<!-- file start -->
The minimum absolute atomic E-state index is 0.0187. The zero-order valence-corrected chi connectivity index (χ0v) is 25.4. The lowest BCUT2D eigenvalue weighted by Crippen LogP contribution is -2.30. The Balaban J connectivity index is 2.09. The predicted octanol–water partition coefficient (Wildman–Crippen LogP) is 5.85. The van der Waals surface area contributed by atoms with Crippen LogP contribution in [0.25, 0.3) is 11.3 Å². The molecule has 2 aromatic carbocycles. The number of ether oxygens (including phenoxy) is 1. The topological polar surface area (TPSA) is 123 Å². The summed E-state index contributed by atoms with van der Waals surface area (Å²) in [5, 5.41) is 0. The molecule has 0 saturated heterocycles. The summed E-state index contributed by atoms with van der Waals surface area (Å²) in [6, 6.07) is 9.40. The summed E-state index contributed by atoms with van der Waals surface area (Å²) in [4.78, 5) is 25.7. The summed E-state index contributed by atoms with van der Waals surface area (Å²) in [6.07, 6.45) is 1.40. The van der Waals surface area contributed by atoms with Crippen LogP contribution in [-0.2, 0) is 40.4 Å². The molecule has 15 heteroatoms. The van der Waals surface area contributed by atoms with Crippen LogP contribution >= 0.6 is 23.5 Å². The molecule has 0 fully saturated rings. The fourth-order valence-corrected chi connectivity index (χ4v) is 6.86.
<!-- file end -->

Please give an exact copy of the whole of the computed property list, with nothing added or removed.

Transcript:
The minimum absolute atomic E-state index is 0.0187. The zero-order valence-corrected chi connectivity index (χ0v) is 25.4. The lowest BCUT2D eigenvalue weighted by Crippen LogP contribution is -2.30. The Balaban J connectivity index is 2.09. The predicted octanol–water partition coefficient (Wildman–Crippen LogP) is 5.85. The van der Waals surface area contributed by atoms with Crippen LogP contribution in [0.25, 0.3) is 11.3 Å². The molecule has 2 aromatic carbocycles. The number of ether oxygens (including phenoxy) is 1. The topological polar surface area (TPSA) is 123 Å². The summed E-state index contributed by atoms with van der Waals surface area (Å²) in [5, 5.41) is 0. The molecule has 0 saturated heterocycles. The summed E-state index contributed by atoms with van der Waals surface area (Å²) in [6, 6.07) is 9.40. The summed E-state index contributed by atoms with van der Waals surface area (Å²) in [4.78, 5) is 25.7. The summed E-state index contributed by atoms with van der Waals surface area (Å²) in [6.07, 6.45) is 1.40. The van der Waals surface area contributed by atoms with Crippen LogP contribution in [-0.2, 0) is 40.4 Å². The molecule has 15 heteroatoms. The van der Waals surface area contributed by atoms with Crippen LogP contribution >= 0.6 is 23.5 Å². The molecule has 0 fully saturated rings. The fourth-order valence-corrected chi connectivity index (χ4v) is 6.86.